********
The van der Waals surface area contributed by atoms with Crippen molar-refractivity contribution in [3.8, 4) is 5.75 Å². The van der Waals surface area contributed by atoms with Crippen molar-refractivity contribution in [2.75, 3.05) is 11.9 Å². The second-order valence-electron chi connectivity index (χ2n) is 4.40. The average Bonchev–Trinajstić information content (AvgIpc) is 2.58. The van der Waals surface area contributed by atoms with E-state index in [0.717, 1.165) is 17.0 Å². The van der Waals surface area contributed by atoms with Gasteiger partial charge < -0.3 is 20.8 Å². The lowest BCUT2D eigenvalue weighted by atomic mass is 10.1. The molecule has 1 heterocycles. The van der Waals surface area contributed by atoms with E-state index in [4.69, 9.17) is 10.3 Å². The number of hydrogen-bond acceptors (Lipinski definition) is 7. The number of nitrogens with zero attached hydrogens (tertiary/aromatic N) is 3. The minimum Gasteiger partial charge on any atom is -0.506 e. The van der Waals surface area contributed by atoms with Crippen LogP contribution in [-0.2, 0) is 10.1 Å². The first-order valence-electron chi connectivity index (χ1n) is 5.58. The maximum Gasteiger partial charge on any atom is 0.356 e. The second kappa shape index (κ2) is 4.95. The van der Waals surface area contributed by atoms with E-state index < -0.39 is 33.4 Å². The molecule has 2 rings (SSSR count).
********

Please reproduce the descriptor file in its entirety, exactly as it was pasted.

The van der Waals surface area contributed by atoms with Crippen molar-refractivity contribution in [3.8, 4) is 5.75 Å². The van der Waals surface area contributed by atoms with Crippen molar-refractivity contribution in [2.75, 3.05) is 11.9 Å². The second-order valence-electron chi connectivity index (χ2n) is 4.40. The average Bonchev–Trinajstić information content (AvgIpc) is 2.58. The van der Waals surface area contributed by atoms with E-state index in [0.717, 1.165) is 17.0 Å². The van der Waals surface area contributed by atoms with Gasteiger partial charge < -0.3 is 20.8 Å². The lowest BCUT2D eigenvalue weighted by atomic mass is 10.1. The molecule has 1 heterocycles. The van der Waals surface area contributed by atoms with E-state index in [4.69, 9.17) is 10.3 Å². The number of hydrogen-bond acceptors (Lipinski definition) is 7. The number of nitrogens with zero attached hydrogens (tertiary/aromatic N) is 3. The minimum Gasteiger partial charge on any atom is -0.506 e. The van der Waals surface area contributed by atoms with Crippen LogP contribution in [-0.2, 0) is 10.1 Å². The first-order valence-electron chi connectivity index (χ1n) is 5.58. The maximum Gasteiger partial charge on any atom is 0.356 e. The second kappa shape index (κ2) is 4.95. The van der Waals surface area contributed by atoms with E-state index < -0.39 is 33.4 Å². The molecule has 2 rings (SSSR count).